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Maybe a villain isn’t always a villain, sometimes a villain can become the hero of his own story. So what characteristics classify a person as a true villain? How is their past driving their future? What actions prove them evil and villainous? A villain is when someone goes against their own morals. In the end, we all become villains at some point in our lives when we drop our morals.

When a villain’s is given depth, this is called Freudian Excuse. The superego is what generally controls where the morals someone has gained is placed and how they are used. The superego can be put into a villain’s background , usually when the villain has a traumatic background, the Freudian Excuse will be put into play and they, the villains, become excused. This can also be linked to how a person views things. When someone is raised in a certain way and/or culture they can have a skewed version of what is right and what is wrong. Research has shown that the background of someone can change their perspective, compared to someone who was raised in a well-off family. This can lead to what someone views as right or wrong, such as the Yanomami women. This tribe that lives in the Amazon Rainforest live in a very different way, where beating is still a normal day experience. In a more fictional sense, The Joker, he only began his service of criminology because of his pregnant wife and needed money to support her. When he was chased by Batman, he jumped into a chemical bath and ended  up going insane due to not only the chemicals, but the accidental death of his wife and unborn child. Then after all shouldn’t he have the right to go insane? Insane with grief? The way someone is raised and the events that take in a person’s life can cause a different view on things, but really, in the end what is right or wrong? Do we honestly know?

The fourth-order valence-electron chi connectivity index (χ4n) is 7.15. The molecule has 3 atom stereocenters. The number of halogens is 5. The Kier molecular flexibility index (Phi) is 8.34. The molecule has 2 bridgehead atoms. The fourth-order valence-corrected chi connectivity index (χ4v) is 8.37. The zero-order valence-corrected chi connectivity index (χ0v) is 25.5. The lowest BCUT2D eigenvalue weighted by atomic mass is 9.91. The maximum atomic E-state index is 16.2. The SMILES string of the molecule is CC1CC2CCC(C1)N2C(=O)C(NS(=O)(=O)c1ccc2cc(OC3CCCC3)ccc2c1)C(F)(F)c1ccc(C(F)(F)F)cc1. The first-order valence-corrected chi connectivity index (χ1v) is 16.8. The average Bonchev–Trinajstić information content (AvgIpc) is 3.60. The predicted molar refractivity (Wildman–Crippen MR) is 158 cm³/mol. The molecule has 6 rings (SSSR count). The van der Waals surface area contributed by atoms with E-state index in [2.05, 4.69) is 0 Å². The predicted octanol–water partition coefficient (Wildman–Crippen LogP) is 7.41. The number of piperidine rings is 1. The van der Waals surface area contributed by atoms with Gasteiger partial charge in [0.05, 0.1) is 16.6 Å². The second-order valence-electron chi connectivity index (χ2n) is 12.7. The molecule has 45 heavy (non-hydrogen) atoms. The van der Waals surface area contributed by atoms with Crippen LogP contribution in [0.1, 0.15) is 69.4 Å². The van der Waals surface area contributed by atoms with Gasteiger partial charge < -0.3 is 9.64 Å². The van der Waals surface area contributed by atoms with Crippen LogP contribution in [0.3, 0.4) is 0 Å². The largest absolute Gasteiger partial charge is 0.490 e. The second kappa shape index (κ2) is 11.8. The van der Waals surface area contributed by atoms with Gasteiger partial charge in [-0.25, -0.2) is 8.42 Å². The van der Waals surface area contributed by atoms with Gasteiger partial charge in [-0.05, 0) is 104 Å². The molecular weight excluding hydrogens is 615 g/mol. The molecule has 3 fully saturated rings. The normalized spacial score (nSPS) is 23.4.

It is widely known that the hero of a story is what the general population tends to like more over the villain. When a person is deemed a hero in any sense, usually it means they saved something, and that they are doing the right thing in their eyes. Through the other eyes of another person though, these righteous deeds can be looked at like a villainous act. Aren’t these heroes doing their own thing, following their own morals? So why is it that a villain doesn’t get the same treatment if they’re following their morals? What happens when someone believes the the villain is doing the right thing? When someone is raised with a certain lifestyle it can make them side with the villain over a heroes deed. Mainly they have the same life experiences as the villain they side with.

    In each story there is a person that causes trouble, chaos, and problems. The name sometimes given to this person is a villain or criminal. What excuses this ‘villain’ is usually they’re past, the culture they were raised into, the beliefs they have. A villain in society is deemed by the perspective of who is accusing them, but personally from what there has been researched, the true way a person becomes a villain is whether or not they go against their own morals. That is a true supervillain.

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